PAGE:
Juggling librarianship with being a gov't employee:comments?

Today's journal entry is brought to you by a "letter to the editor" from a woman upset by librarians fighting a modification to a state's library privacy law. She stated that as "government employees", librarians did not have the right to fight governmental legislation.

Without a doubt, virtually all librarians are employees of some governmental subdivision. Most of us also have extremely strong feelings about freedom to information and patron privacy. We see ourselves, with some reason, as guardians of the right to know and the freedom to read. How do we balance these two sets of responsibilities?

I'd like to share my own personal view, which I don't claim to be the best. Then I'd like to hear from anybody who feels safe enough to chime in.

My own practice is to never speak out about the level of government that I am working for unless some deep moral value is at stake (relocating whole groups of people to camps, etc). When I worked in the federal government, I never wrote my Congressional delegation, though I felt free to speak out on state and local issues. Now that I work for a state government, I do not comment publicly on any bill before the state legislature. I now write often to my Congressional delegation on matters of concern to me, and I supported our city's anti-PATRIOT ACT resolution through written testimony and letters to the editor.

My wife doesn't understand my attitude and you might not either. She says that although I am a government employee, I am still a citizen of the state I reside in and so have as much right to speak out on legislation as anyone else.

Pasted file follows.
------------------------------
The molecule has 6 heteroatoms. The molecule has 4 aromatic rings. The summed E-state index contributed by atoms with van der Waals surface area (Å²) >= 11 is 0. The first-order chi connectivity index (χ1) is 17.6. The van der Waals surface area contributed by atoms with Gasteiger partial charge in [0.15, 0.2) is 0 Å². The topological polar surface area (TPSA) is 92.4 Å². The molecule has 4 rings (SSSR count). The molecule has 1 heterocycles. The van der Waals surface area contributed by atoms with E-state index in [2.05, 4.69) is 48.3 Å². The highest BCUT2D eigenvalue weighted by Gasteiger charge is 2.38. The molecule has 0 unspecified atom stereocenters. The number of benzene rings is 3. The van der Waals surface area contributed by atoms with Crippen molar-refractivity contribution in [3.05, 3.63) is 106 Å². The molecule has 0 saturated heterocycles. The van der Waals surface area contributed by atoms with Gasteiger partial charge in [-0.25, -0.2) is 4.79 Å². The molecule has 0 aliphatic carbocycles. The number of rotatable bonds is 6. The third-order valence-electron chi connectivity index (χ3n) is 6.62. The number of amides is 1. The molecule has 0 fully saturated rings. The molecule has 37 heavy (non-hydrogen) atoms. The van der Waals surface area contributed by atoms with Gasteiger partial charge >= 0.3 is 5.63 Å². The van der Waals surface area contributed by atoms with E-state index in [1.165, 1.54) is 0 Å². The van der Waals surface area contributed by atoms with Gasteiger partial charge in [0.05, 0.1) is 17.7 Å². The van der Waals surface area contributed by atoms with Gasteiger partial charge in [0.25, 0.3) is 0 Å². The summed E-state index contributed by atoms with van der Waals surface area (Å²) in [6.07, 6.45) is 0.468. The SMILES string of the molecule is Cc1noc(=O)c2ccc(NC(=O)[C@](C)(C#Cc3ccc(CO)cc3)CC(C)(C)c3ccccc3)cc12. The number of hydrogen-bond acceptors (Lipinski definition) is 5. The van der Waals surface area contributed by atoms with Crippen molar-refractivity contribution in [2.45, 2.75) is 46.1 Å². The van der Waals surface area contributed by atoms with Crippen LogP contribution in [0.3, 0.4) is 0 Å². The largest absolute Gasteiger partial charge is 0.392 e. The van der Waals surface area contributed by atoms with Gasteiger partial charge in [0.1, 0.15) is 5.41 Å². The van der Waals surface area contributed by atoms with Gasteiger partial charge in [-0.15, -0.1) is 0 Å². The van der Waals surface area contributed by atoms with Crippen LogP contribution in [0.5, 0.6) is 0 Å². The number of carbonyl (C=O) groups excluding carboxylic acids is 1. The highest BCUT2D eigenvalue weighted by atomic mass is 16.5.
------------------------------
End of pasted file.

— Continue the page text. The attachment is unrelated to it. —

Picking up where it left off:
How do you feel? Do you speak out on legislation before your political subdivision? Just library-related bills and resolutions? Anything but library related bills and resolutions?

Keep in mind, I am talking about speaking out AS AN INDIVIDUAL, not as a representative of your institution. Most political subdivisions have anti-lobbying statutes against employees advocating or fighting legislation in their official capacity, and I think that's perfectly fair. It's what we do "off the clock" that I'm exploring here.

If you haven't thought about this before, maybe it's time you did. This meme of librarians as gov't workers who should be seen and not heard seems to be spreading. We should try to define ourselves before others define us.

Until next time,


I think your self-regulation is very sensible and wise. You are respecting yourself by not endangering your job, and you are respecting your employer by acknowledging the lines of authority. There are so many layers of gov't, that choosing to involve yourself in a layer that doesn't employ you directly seems practical, doable and patriotic.

I agree with nbruce that you must use your judgement as to how taking public positions on matters concerning the part of government you serve might affect your employment. I see that as a practical issue.

It's not clear to me that there is an ethical reason not to take public positions on this kind of issue, though. I'd like to see someone spell out ethical arguments for or against speaking out on such issues as a private citizen. Would you make an analogy between the judge who refrains from speaking out on issues she might one day rule on?

By the way, in Houston at least there are more privately-employed librarians than you might think. When I attended library school here (via the University of North Texas's satellite LIS programunt.edu>, I was surprised at how many of my fellow students worked in corporate, engineering, and law-firm libraries.